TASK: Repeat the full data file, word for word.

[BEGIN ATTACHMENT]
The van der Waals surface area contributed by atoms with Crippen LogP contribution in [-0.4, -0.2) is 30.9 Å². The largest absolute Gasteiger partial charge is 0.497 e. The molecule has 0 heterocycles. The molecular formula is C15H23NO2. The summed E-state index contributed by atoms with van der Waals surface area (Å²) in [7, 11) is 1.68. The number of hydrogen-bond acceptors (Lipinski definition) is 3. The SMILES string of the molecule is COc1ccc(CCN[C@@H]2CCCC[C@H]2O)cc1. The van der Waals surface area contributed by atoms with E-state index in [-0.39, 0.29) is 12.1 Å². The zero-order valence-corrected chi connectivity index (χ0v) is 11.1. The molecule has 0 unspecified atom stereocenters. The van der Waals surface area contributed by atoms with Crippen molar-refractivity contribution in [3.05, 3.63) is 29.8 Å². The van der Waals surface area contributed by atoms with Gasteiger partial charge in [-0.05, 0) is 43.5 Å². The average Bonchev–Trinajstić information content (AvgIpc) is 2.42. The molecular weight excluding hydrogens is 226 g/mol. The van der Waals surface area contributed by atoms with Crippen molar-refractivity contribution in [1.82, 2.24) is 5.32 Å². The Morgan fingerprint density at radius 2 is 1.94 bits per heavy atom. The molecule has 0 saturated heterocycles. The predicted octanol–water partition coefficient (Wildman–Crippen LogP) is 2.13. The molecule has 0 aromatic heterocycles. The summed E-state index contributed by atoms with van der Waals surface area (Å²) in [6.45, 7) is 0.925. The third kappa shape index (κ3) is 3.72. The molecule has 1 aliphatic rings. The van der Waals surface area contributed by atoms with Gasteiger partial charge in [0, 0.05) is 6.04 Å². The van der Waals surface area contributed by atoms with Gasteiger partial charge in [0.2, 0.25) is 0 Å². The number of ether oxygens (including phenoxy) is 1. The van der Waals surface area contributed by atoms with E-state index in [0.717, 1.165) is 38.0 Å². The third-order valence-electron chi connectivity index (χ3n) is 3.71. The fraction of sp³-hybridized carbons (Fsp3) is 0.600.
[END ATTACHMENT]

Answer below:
The van der Waals surface area contributed by atoms with Crippen LogP contribution in [-0.4, -0.2) is 30.9 Å². The largest absolute Gasteiger partial charge is 0.497 e. The molecule has 0 heterocycles. The molecular formula is C15H23NO2. The summed E-state index contributed by atoms with van der Waals surface area (Å²) in [7, 11) is 1.68. The number of hydrogen-bond acceptors (Lipinski definition) is 3. The SMILES string of the molecule is COc1ccc(CCN[C@@H]2CCCC[C@H]2O)cc1. The van der Waals surface area contributed by atoms with E-state index in [-0.39, 0.29) is 12.1 Å². The zero-order valence-corrected chi connectivity index (χ0v) is 11.1. The molecule has 0 unspecified atom stereocenters. The van der Waals surface area contributed by atoms with Crippen molar-refractivity contribution in [3.05, 3.63) is 29.8 Å². The van der Waals surface area contributed by atoms with Gasteiger partial charge in [-0.05, 0) is 43.5 Å². The average Bonchev–Trinajstić information content (AvgIpc) is 2.42. The molecular weight excluding hydrogens is 226 g/mol. The van der Waals surface area contributed by atoms with Crippen molar-refractivity contribution in [1.82, 2.24) is 5.32 Å². The Morgan fingerprint density at radius 2 is 1.94 bits per heavy atom. The molecule has 0 saturated heterocycles. The predicted octanol–water partition coefficient (Wildman–Crippen LogP) is 2.13. The molecule has 0 aromatic heterocycles. The summed E-state index contributed by atoms with van der Waals surface area (Å²) in [6.45, 7) is 0.925. The third kappa shape index (κ3) is 3.72. The molecule has 1 aliphatic rings. The van der Waals surface area contributed by atoms with Gasteiger partial charge in [0, 0.05) is 6.04 Å². The van der Waals surface area contributed by atoms with Gasteiger partial charge in [0.2, 0.25) is 0 Å². The number of ether oxygens (including phenoxy) is 1. The van der Waals surface area contributed by atoms with E-state index in [0.717, 1.165) is 38.0 Å². The third-order valence-electron chi connectivity index (χ3n) is 3.71. The fraction of sp³-hybridized carbons (Fsp3) is 0.600.